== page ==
Your Week Ahead: July 25 to 31

Sci-fi, fantasy and comics coalesce at Supercon, a beloved Delray institution reopens, and a man and his elephant commune in a Thai road film. Plus, new drama at GableStage, the Palm Beach Chamber Music Festival and more in your week ahead.


TUESDAY

Thaneth Warakulnukroh and Bong appear in Pop Aye by Kirsten Tan, an official selection of the World Cinema Dramatic Competition at the 2017 Sundance Film Festival. Courtesy of Sundance Institute | photo by Chananun Chotrungroj.
Thaneth Warakulnukroh and Bong appear in Pop Aye by Kirsten Tan, an official selection of the World Cinema Dramatic Competition at the 2017 Sundance Film Festival. Courtesy of Sundance Institute | photo by Chananun Chotrungroj.

What: Screening of “Pop Aye”

Where: Movies of Delray, 7421 W. Atlantic Ave., Delray Beach

When: 7:30 p.m.

Cost: $12 (includes popcorn and beverage)

Contact: 561/638-0020

As any director who has worked with animals can tell you, filming with a dog or cat is no picnic. But an elephant? That’s the challenge faced by first-time feature-film director Kirsten Tan, who cast a pachyderm in the co-starring role of this year’s Sundance sensation “Pop Aye.” When a disillusioned Bangkok architect happens upon the elephant with which he shared his happiest childhood memories, he decides to bring it back to his hometown—a journey yielding poignancy, humor and visually striking absurdity. This crowd-pleasing road movie was the first Singaporean film to be selected at Sundance, where it won a special jury prize. Catch it Tuesday as part of Shelly Isaacs’ foreign-film series. It may be your only chance to see it on the big screen.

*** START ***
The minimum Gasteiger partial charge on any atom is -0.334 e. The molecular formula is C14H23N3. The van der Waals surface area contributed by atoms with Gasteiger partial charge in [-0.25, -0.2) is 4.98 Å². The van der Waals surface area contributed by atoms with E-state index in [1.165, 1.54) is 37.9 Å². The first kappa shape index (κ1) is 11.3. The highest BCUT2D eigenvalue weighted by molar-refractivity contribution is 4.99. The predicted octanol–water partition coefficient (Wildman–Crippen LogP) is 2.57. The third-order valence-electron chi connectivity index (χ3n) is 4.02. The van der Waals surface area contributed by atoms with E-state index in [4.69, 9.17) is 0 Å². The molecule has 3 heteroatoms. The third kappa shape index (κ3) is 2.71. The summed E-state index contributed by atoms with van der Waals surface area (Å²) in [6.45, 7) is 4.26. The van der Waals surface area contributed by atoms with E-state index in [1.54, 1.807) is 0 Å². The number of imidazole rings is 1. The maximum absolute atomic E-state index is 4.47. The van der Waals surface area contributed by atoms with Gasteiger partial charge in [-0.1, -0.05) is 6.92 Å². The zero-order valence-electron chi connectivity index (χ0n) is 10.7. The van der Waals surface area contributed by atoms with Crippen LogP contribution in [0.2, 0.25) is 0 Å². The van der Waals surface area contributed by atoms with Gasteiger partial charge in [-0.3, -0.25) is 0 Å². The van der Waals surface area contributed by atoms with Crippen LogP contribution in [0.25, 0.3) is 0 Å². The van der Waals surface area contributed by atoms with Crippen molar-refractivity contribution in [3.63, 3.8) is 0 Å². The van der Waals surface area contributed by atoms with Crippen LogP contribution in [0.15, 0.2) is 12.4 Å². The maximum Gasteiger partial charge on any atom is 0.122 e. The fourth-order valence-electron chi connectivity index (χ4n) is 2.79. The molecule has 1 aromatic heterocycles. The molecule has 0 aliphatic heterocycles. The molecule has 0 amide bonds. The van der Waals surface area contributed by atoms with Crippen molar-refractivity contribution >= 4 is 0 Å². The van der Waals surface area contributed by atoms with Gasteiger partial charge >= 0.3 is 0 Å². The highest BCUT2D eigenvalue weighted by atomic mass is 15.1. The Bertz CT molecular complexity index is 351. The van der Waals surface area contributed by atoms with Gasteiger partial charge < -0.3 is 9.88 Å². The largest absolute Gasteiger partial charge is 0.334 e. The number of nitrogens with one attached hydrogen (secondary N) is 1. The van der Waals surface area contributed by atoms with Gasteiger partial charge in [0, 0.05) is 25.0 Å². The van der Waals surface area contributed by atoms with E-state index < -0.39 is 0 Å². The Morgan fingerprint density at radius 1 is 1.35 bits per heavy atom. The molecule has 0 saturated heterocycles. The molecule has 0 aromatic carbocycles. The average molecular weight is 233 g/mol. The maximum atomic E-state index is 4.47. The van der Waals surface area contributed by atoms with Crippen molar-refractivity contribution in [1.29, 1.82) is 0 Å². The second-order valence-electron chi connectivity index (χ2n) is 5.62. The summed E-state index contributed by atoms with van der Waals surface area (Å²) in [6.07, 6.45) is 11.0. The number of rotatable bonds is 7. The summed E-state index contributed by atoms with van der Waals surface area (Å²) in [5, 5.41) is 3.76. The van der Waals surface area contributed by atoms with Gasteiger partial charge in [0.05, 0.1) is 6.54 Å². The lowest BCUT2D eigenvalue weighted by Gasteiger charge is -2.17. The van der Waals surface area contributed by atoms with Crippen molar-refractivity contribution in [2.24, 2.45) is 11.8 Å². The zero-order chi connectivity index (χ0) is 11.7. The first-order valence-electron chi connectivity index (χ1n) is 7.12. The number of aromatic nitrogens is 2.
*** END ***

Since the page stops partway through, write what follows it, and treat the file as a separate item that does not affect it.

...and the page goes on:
THURSDAY TO SUNDAY

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What: Supercon

Where: Broward County Convention Center, 1950 Eisenhower Blvd., Fort Lauderdale

When: 1:30 p.m. to 1 a.m. Thursday, 10:30 to 1 a.m. Friday and Saturday, 10:30 a.m. to 8 p.m. Sunday

Cost: $22.50 and up

Contact: 954/399-1330, floridasupercon.com

A shlock-movie maestro, the legendary extreme wrestler known as Mankind, the original Karate Kid, and “Star Trek: The Next Generation’s” own Geordi La Forge are just a handful of the celebrity guests who will appear, and sign memorabilia, at this statewide confab for all things comic book-, video game- and fantasy-related. In addition to the aforementioned Lloyd Kaufman, Mick Foley, Ralph Macchio and LeVar Burton, this year’s eccentric lineup of talent also includes Josh McDermitt of “The Walking Dead,” Lee Majors of “The Six Million Dollar Man,” Linda Blair of “The Exorcist,” and many more—not to mention the dozens of comic book artists and cosplay celebrities who will appear, many of them dressed to the nines. All-night tabletop games, a Geek Film Festival, trivia contests, dance shows, parties, live auctions, theatre games, workshops, karaoke and more will ensure that, for nerds of all ages, there will never be a dull moment.

THURSDAY AND FRIDAY

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What: Grand re-opening of Subculture Coffee

Where: Subculture Coffee, 20 W. Atlantic Ave., Delray Beach

When: 7 a.m. to midnight Thursday, 10 p.m. to 2 a.m. Friday

Cost: Varies, with free perks

Contact: 561/318-5142, subculturecoffee.com